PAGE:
Answer: Yes, individuals eligible for a kicker (College Fund, Reserve Kicker) will remain eligible for such kicker under the Post 9/11 GI Bill. If eligible, you will be paid the kicker each month as an increase to your housing stipend, even on active duty. Although as an active duty service member, or a veterans training at 1/2 time or less, or you are pursuing distance learning, you will receive your monthly kicker payment.
Answer: No, you will not receive an increased amount for additional contributions ($600 buy-up) paid under chapters 30 or 1607 and you will not be refunded this amount under the Post 9/11 GI Bill.
Answer: Yes, MGIB (chapter 30) contributions (excluding $600 buy-up) will be refunded at a proportional amount [based on the number of months remaining under MGIB at time of Post 9/11 GI Bill (chapter 33) election] of the basic $1200 contribution. This refund will be included in the last monthly stipend payment when chapter 33 entitlement exhausts. Individuals who do not exhaust entitlement under chapter 33 will not receive a refund of contributions paid under MGIB.
Answer: Yes, your eligibility to use the Post 9/11 GI Bill benefits expires 15 years from the date of the last discharge or release from active duty of at least 90 consecutive days.
Answer: Yes, in order to retain eligibility, after meeting the previously listed service requirements, you must:
Answer: Yes, like the MGIB you are generally entitled to 36 months of educational assistance. You may not receive benefits under more than one VA education program at the same time. If you are entitled to more than one GI Bill program you may be eligible for a maximum of 48 months of entitlement when using benefits under two or more GI Bill programs.
Note: Individuals eligible under MGIB (Chapter 30) who elect to receive benefits under the Post 9/11 GI Bill are only entitled to the number of months they had remaining under MGIB (Chapter 30) (including any revoked months of transferred entitlement) up to a maximum of 36 months.
Answer: All education programs previously available under the Montgomery GI Bill are approved under the Post-9/11 GI Bill .
Answer: No, in simple terms, you will no longer be eligible under the MGIB or other programs, after you elect to switch to the Post 9/11 GI Bill (chapter 33). Any contributions being made under MGIB (Chapter 30) will cease the month following the election.
NOTE: If you are eligible under the MGIB, MGIB-SR, or REAP and you elect to participate in the Post 9/11 GI Bill, you may use benefits under the MGIB, MGIB-SR, or REAP, if the type of educational assistance [flight, correspondence, APP/OJT, preparatory courses, and national tests] you wish to pursue is not available under chapter 33.
The Department of Defense (DoD) is authorized to allow individuals who, on or after August 1, 2009, have served at least 6 years in the Armed Forces and who agree to serve at least another 4 years in the Armed Forces to transfer unused entitlement to their Spouse. The Department of Defense may, by regulation, impose additional eligibility requirements and limit the number of months transferable to not less than 18 months. National Oceanographic and Atmospheric Administration (NOAA) and Public Health System (PHS) personnel are also eligible to transfer their entitlement to eligible dependents.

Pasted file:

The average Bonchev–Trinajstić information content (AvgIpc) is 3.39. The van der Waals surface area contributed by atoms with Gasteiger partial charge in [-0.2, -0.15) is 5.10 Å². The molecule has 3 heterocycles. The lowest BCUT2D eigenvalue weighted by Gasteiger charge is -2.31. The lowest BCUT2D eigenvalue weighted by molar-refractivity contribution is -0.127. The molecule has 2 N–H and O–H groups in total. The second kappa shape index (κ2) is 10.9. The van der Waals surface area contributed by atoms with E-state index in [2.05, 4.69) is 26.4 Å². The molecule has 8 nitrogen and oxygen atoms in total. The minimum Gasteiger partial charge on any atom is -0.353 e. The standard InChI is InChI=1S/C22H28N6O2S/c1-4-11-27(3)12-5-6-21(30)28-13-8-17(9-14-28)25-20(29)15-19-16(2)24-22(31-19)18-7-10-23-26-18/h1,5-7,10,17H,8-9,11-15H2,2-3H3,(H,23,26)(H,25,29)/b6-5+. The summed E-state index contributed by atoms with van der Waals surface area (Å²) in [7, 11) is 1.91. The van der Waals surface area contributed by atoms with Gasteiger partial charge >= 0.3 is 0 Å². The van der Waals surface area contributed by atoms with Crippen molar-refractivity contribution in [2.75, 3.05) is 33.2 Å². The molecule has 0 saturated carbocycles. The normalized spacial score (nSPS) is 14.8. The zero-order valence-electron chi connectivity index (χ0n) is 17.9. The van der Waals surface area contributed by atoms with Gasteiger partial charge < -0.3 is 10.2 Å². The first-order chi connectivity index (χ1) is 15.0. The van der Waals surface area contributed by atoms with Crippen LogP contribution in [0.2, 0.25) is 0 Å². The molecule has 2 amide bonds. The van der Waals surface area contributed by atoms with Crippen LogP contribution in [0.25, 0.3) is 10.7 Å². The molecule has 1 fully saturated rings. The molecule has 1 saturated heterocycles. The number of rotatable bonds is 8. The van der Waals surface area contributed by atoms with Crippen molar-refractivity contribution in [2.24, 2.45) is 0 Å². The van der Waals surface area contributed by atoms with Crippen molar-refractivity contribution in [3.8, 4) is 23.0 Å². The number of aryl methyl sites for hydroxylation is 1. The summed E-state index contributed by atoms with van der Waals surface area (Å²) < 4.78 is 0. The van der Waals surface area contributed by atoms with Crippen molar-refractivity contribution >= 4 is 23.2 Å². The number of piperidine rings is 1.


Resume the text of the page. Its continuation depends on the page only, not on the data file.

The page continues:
NOTE: The ability to transfer benefits is limited to those currently serving in the military. See our Transferability Fact Sheet for more information.
Answer: Yes, effective as of June 30, 2008, the 14-year period of eligibility for members of the Selected Reserve has been rescinded. If you are a member of the Selected Reserve with remaining entitlement under MGIB-SR (chapter 1606), you will remain eligible until the date you separate from the Selected Reserve.
If you had remaining MGIB-SR entitlement and reached a delimiting date, you may receive benefits for training pursued on or after June 30, 2008. However you may not receive benefits for training pursued between their original delimiting date and June 30, 2008 - in other words no retroactive payments will be made.
Answer: Institutions of Higher Learning may elect to participate in the Yellow Ribbon Program to make additional funds available for your education program without an additional charge to your GI Bill entitlement. These institutions voluntarily enter into a Yellow Ribbon Agreement with VA and choose the amount of tuition and fees that will be contributed. VA matches that amount and issues payments directly to the institution.
Only Veterans entitled to the maximum benefit rate, or their designated transferees may receive this funding. Active duty Servicemembers and their spouses are not eligible for this program. Child transferees of active duty Servicemembers may be eligible if the Servicemember is qualified at the 100 percent rate.
To receive benefits under the Yellow Ribbon Program:
You may be eligible if you fit the following circumstances:
Answer: You can apply online using the VA's VONAPP program.